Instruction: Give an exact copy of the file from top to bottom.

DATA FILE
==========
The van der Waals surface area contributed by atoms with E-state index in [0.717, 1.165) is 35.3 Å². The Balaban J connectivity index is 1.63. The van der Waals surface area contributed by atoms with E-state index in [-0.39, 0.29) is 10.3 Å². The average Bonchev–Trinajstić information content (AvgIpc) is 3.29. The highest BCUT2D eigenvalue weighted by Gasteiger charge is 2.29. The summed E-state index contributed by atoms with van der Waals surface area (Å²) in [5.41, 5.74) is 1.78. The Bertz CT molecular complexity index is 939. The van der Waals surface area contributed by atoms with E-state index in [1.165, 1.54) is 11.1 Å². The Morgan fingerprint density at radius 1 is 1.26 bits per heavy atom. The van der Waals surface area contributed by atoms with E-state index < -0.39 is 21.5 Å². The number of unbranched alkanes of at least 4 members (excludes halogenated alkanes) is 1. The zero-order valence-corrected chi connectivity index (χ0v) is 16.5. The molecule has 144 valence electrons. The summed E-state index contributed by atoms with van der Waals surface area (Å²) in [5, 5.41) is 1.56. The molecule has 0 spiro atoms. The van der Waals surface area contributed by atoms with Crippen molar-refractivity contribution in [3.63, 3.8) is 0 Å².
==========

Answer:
The van der Waals surface area contributed by atoms with E-state index in [0.717, 1.165) is 35.3 Å². The Balaban J connectivity index is 1.63. The van der Waals surface area contributed by atoms with E-state index in [-0.39, 0.29) is 10.3 Å². The average Bonchev–Trinajstić information content (AvgIpc) is 3.29. The highest BCUT2D eigenvalue weighted by Gasteiger charge is 2.29. The summed E-state index contributed by atoms with van der Waals surface area (Å²) in [5.41, 5.74) is 1.78. The Bertz CT molecular complexity index is 939. The van der Waals surface area contributed by atoms with E-state index in [1.165, 1.54) is 11.1 Å². The Morgan fingerprint density at radius 1 is 1.26 bits per heavy atom. The van der Waals surface area contributed by atoms with E-state index < -0.39 is 21.5 Å². The number of unbranched alkanes of at least 4 members (excludes halogenated alkanes) is 1. The zero-order valence-corrected chi connectivity index (χ0v) is 16.5. The molecule has 144 valence electrons. The summed E-state index contributed by atoms with van der Waals surface area (Å²) in [5, 5.41) is 1.56. The molecule has 0 spiro atoms. The van der Waals surface area contributed by atoms with Crippen molar-refractivity contribution in [3.63, 3.8) is 0 Å².